Music Inspired by and From The Black Panther: Wakanda Forever Through Roc Nation Records/Def Jam Recordings/Hollywood Records, the soundtrack for the film, which was produced by Ryan Coogler, Ludwig Göransson, Archie Davis, and Dave Jordan, has been made available. The American premiere of Ryan Coogler’s Black Panther: Wakanda Forever, which was produced by Kevin Feige and Nate Moore, takes place on November 11, 2022.
With the most plays and listeners ever in a single day, “Lift Me Up,” the lead single from Rihanna, made history as the most-added song in U.S. radio history.
Over 40 international artists recorded songs for The Black Panther: Wakanda Forever – Music From and Inspired By soundtrack in Lagos, Nigeria, Mexico City, London, and Los Angeles. Rihanna, Burna Boy, Rema, Tems, Fireboy DML, OG DAYV, Future, CKay, PinkPantheress, E-40, and many more are among the featured musicians.
The score and the original songs on the soundtrack were written and produced by Oscar, Grammy, and two Emmy winner Ludwig Göransson. He was particularly prepared to oversee all sections of the soundscape due to his significant experience working as a producer of musicians (Childish Gambino, Adele, Haim, Justin Timberlake), as well as scoring movies and TV shows (Black Panther, Creed, The Mandalorian).
The two artists have discussed this approach since their days at USC Film School and finally made it a reality with Black Panther: Wakanda Forever. Coogler and Göransson set out to create an innovative soundscape where Göransson says, “The songs and score are one” for their fourth cinematic collaboration.
Over 2500 hours were spent by Göransson in what turned out to be a major labor of love, involving six studios, three continents, and five different countries. The audience will hear more than 250 musicians, two orchestras, two choirs, and more than 40 vocalists throughout the entire movie.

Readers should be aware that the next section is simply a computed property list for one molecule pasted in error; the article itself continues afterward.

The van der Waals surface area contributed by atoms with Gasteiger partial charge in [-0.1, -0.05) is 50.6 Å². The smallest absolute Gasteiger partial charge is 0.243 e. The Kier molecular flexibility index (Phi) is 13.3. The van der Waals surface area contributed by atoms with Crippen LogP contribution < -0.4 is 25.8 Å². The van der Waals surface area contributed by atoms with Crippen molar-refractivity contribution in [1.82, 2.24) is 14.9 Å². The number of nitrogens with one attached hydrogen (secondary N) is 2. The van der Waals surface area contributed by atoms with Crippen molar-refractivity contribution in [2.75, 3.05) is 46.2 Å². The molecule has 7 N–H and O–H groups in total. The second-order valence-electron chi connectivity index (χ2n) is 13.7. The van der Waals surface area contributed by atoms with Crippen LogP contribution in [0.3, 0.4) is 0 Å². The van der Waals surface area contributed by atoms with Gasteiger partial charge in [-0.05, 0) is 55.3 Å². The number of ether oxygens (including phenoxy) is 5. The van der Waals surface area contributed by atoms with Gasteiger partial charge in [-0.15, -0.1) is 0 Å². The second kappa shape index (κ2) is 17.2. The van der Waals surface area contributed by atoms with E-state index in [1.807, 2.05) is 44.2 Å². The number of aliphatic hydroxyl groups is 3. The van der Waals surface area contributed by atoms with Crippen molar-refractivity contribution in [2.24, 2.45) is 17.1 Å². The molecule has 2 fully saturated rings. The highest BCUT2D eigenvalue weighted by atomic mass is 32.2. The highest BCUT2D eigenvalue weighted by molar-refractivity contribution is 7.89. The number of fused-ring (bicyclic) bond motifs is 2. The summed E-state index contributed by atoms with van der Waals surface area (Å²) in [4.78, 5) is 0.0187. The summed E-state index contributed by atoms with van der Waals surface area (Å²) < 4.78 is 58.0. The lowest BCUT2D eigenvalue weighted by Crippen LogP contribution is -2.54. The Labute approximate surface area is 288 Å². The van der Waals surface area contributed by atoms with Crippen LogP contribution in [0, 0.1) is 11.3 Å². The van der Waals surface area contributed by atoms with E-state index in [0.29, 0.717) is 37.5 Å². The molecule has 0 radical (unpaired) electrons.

From co-writing the lyrics for the Rihanna song “Lift Me Up” to suggesting Tems, a Nigerian singer/songwriter, perform a cover of Bob Marley’s “No Woman, No Cry” and bridging it with Kendrick Lamar’s “Alright” for the movie’s instantly popular trailer, Coogler was heavily involved in the creation of the soundtrack for the movie.
Göransson said, “Ryan and I talked about the importance of creating an immersive journey of sound and voice. If we used a song in the film, we wanted it to be the entire song, and to be connected to the story. Thematically, we wanted to move the audience from grief to celebration. When you listen to the soundtrack, you can close your eyes and relive the experience of the movie. That was the intention.”
Recording sessions were organized in Lagos, Nigeria, Mexico City, and Abbey Road Studios in London because the plot is influenced by Mesoamerican and Nigerian traditions. Producers collaborated with well-known musicians from Lagos, including Tems, who is now a center for musical creativity. The soundtrack also includes work from up-and-coming rappers and musicians from Mexico City, such as the Mayan-only rapper Pat Boy.
In Mexico City, Göransson collaborated closely with musicologist Alejandro Rojas to investigate and study Mayan music. The soundscape’s composition included instruments from Mesoamerican and Nigerian civilizations.
Listen to the amazing body of work below.